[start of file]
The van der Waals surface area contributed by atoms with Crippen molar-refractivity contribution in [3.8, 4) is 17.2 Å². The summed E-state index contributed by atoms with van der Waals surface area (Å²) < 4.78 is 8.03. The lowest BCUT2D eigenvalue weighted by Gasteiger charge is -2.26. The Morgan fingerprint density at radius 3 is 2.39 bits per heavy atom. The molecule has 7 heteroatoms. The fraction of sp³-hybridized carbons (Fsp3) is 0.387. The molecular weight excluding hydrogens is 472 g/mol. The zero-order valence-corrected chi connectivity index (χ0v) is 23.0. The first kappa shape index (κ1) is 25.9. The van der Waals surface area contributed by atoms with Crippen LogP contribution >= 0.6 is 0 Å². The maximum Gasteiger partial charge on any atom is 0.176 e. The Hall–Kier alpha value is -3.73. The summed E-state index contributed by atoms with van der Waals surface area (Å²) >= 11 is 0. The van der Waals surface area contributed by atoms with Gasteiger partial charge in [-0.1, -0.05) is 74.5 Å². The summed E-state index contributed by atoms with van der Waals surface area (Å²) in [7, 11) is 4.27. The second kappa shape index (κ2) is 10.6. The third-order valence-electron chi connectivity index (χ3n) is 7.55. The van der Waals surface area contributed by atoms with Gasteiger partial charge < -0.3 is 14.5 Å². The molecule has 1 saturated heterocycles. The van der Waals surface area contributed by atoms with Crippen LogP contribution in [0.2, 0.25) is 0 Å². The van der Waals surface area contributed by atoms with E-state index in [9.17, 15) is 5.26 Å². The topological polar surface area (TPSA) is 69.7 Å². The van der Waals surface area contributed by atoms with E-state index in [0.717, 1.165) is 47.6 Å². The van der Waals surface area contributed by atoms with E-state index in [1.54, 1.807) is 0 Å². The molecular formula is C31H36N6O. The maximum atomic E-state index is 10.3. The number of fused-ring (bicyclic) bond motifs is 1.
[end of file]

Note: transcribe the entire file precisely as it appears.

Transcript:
The van der Waals surface area contributed by atoms with Crippen molar-refractivity contribution in [3.8, 4) is 17.2 Å². The summed E-state index contributed by atoms with van der Waals surface area (Å²) < 4.78 is 8.03. The lowest BCUT2D eigenvalue weighted by Gasteiger charge is -2.26. The Morgan fingerprint density at radius 3 is 2.39 bits per heavy atom. The molecule has 7 heteroatoms. The fraction of sp³-hybridized carbons (Fsp3) is 0.387. The molecular weight excluding hydrogens is 472 g/mol. The zero-order valence-corrected chi connectivity index (χ0v) is 23.0. The first kappa shape index (κ1) is 25.9. The van der Waals surface area contributed by atoms with Crippen LogP contribution >= 0.6 is 0 Å². The maximum Gasteiger partial charge on any atom is 0.176 e. The Hall–Kier alpha value is -3.73. The summed E-state index contributed by atoms with van der Waals surface area (Å²) >= 11 is 0. The van der Waals surface area contributed by atoms with Gasteiger partial charge in [-0.1, -0.05) is 74.5 Å². The summed E-state index contributed by atoms with van der Waals surface area (Å²) in [7, 11) is 4.27. The second kappa shape index (κ2) is 10.6. The third-order valence-electron chi connectivity index (χ3n) is 7.55. The van der Waals surface area contributed by atoms with Gasteiger partial charge < -0.3 is 14.5 Å². The molecule has 1 saturated heterocycles. The van der Waals surface area contributed by atoms with Crippen LogP contribution in [0.2, 0.25) is 0 Å². The van der Waals surface area contributed by atoms with E-state index in [9.17, 15) is 5.26 Å². The topological polar surface area (TPSA) is 69.7 Å². The van der Waals surface area contributed by atoms with E-state index in [0.717, 1.165) is 47.6 Å². The van der Waals surface area contributed by atoms with E-state index in [1.54, 1.807) is 0 Å². The molecular formula is C31H36N6O. The maximum atomic E-state index is 10.3. The number of fused-ring (bicyclic) bond motifs is 1.